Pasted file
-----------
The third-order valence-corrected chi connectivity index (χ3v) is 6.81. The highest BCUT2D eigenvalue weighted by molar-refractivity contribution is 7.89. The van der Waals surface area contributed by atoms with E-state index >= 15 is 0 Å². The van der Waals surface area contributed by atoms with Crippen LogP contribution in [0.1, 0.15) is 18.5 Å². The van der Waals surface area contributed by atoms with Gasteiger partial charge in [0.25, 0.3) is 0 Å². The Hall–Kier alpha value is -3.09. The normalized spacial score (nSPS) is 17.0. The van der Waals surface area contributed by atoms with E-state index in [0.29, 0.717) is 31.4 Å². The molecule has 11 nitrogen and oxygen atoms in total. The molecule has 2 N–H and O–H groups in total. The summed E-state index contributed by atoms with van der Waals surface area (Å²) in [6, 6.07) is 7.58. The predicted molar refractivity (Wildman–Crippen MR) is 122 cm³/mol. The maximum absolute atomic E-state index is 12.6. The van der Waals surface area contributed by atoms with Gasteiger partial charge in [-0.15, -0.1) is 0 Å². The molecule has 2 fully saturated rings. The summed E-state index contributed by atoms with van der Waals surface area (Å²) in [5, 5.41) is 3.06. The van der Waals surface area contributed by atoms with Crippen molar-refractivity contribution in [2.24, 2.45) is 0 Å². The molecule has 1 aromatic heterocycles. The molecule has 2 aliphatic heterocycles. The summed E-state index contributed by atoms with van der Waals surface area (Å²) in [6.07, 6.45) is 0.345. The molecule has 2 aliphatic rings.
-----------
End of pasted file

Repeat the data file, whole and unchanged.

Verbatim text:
The third-order valence-corrected chi connectivity index (χ3v) is 6.81. The highest BCUT2D eigenvalue weighted by molar-refractivity contribution is 7.89. The van der Waals surface area contributed by atoms with E-state index >= 15 is 0 Å². The van der Waals surface area contributed by atoms with Crippen LogP contribution in [0.1, 0.15) is 18.5 Å². The van der Waals surface area contributed by atoms with Gasteiger partial charge in [0.25, 0.3) is 0 Å². The Hall–Kier alpha value is -3.09. The normalized spacial score (nSPS) is 17.0. The van der Waals surface area contributed by atoms with E-state index in [0.29, 0.717) is 31.4 Å². The molecule has 11 nitrogen and oxygen atoms in total. The molecule has 2 N–H and O–H groups in total. The summed E-state index contributed by atoms with van der Waals surface area (Å²) in [6, 6.07) is 7.58. The predicted molar refractivity (Wildman–Crippen MR) is 122 cm³/mol. The maximum absolute atomic E-state index is 12.6. The van der Waals surface area contributed by atoms with Gasteiger partial charge in [-0.15, -0.1) is 0 Å². The molecule has 2 fully saturated rings. The summed E-state index contributed by atoms with van der Waals surface area (Å²) in [5, 5.41) is 3.06. The van der Waals surface area contributed by atoms with Crippen molar-refractivity contribution in [2.24, 2.45) is 0 Å². The molecule has 1 aromatic heterocycles. The molecule has 2 aliphatic heterocycles. The summed E-state index contributed by atoms with van der Waals surface area (Å²) in [6.07, 6.45) is 0.345. The molecule has 2 aliphatic rings.